Pitt's Brown scores 23 as Seton Hall loses third straight

PITTSBURGH -- Maybe Seton Hall guessed what kind of day it would be when the Pirates' bus got hung up after their midday shootaround and they hiked several blocks in knee-deep snow to their hotel.

During the game, it seemed as if Pittsburgh (No. 21 ESPN/USA Today, No. 22 AP) was in fast forward and the Pirates were trudging wearily step by step in a blizzard, trying but failing to keep up with a motivated and determined opponent.

Gilbert Brown bounced back from a scoreless game with 23 points and Pittsburgh nearly shut out Seton Hall scoring leader Jeremy Hazell in an 83-58 rout Saturday that avenged a loss to the Pirates less than two weeks ago.

Hazell, the Big East's No. 2 scorer with a 23.0 points per game average, had his second successive subpar game against Pitt with two points on 1-of-7 shooting in 32 minutes after not starting.

"I guess when it rains, it pours," Seton Hall coach Bobby Gonzalez said. "Or, like they say, when it snows, it snows. We had a tough one from the beginning ... walking to the hotel in a state of emergency in the middle of the afternoon. Maybe that affected us, I don't know."

The Pirates couldn't even get out of town immediately after the loss because Pittsburgh's airport was shut down by the 2-foot snowfall.

Hazell, held to nine points after getting into foul trouble during the Pirates' 64-61 victory on Jan. 24, scored 32 points in an 81-71 loss to No. 2 Villanova on Tuesday and had a combined 60 points in his previous two games. He was guarded mostly by Jermaine Dixon, one of the Big East's top shutdown defenders.

"I knew if we stopped him that we had a great chance to win," Dixon said. "Whenever he catches it, he's going to let it go, so I had to get up on him and play physical."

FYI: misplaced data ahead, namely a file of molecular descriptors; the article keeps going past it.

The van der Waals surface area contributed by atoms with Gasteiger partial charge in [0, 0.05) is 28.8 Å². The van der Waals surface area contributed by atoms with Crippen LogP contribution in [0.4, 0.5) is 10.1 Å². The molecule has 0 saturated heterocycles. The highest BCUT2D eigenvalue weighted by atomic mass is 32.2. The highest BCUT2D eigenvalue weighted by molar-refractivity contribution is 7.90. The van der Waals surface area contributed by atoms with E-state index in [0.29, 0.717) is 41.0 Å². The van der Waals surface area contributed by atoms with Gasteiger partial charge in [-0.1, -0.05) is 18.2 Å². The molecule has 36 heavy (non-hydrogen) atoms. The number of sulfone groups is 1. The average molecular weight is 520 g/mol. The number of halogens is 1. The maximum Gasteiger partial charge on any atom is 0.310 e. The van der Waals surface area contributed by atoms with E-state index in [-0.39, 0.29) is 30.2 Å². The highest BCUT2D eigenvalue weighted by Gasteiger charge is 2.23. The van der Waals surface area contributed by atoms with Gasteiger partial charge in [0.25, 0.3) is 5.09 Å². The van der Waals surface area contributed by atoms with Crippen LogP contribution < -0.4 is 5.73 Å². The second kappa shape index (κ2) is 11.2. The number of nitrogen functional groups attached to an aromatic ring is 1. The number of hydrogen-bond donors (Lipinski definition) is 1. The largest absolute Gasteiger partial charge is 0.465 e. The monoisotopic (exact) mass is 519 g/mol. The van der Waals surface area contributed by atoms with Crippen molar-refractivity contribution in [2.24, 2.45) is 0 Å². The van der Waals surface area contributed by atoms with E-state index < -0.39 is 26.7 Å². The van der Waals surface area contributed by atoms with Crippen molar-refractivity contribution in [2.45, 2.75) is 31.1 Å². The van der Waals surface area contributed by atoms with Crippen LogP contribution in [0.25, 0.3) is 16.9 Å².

It might have helped Pitt that official Evon Burroughs didn't arrive because of the bad weather, forcing Mike Kitts and James Breeding to work a decidedly physical game by themselves.

Brown came out strong at the start after being shut out against West Virginia, scoring 11 points as Pitt (17-6, 7-4 Big East) took a 15-11 lead -- and causing a foot-stomping Gonzalez to switch off defenders against him several times, once only 30 seconds into the second half.

Brown has scored 25 points (South Florida), 0 and 23 in his last three games.

"Coming from that last game, not scoring and not being productive in any part of the game, I just really wanted to come out and be aggressive and assert myself in other ways if not scoring, but it just so happened it was scoring," Brown said. "It was a good feeling to go out there and make my first shot."

Dixon added 15 points, Brad Wanamaker had 13, Gary McGhee 12 and Ashton Gibbs 11 for Pittsburgh, which shot 51.7 percent to Seton Hall's 35.7 percent.

The Panthers pulled away by going on a 22-7 run after leading 41-37, causing the frustrated Pirates (12-9, 3-7) to draw three technical fouls during their third consecutive loss. The run started with Wanamaker's 3-pointer that just beat the shot clock. Wanamaker and McGhee had three-point plays during a 14-2 Pitt run in the first half.

Herb Pope, the 6-foot-8 power forward who grew up in nearby Aliquippa, Pa., missed his first eight shots while scoring nine points, 10 fewer than he had during the Pirates' home-court win against Pitt.

The victory was an important one for Pitt, which might drop out of the AP Top 25 after losing 70-51 to No. 6 West Virginia on Wednesday for their fourth loss in five games.

"They played probably as good as they've played all year," Gonzalez said of Pitt. "They were desperate."

The horrible weather made for an unusual home game for Pitt, with a weather-slimmed crowd of 6,681 that was only about half as large as the normal capacity turnout of 12,508.

Because some streets were impassable, Pitt urged ticketholders to stay home and watch on TV unless they could walk to the Petersen Events Center. However, a planned ESPN Regional telecast was scrapped early in the afternoon because of problems getting a production crew to the arena.

"It was a strange day. ... We're the only place in the country that tells people not to come and so we get [nearly] 7,000," Pitt coach Jamie Dixon said. "We can't do anything right marketing-wise."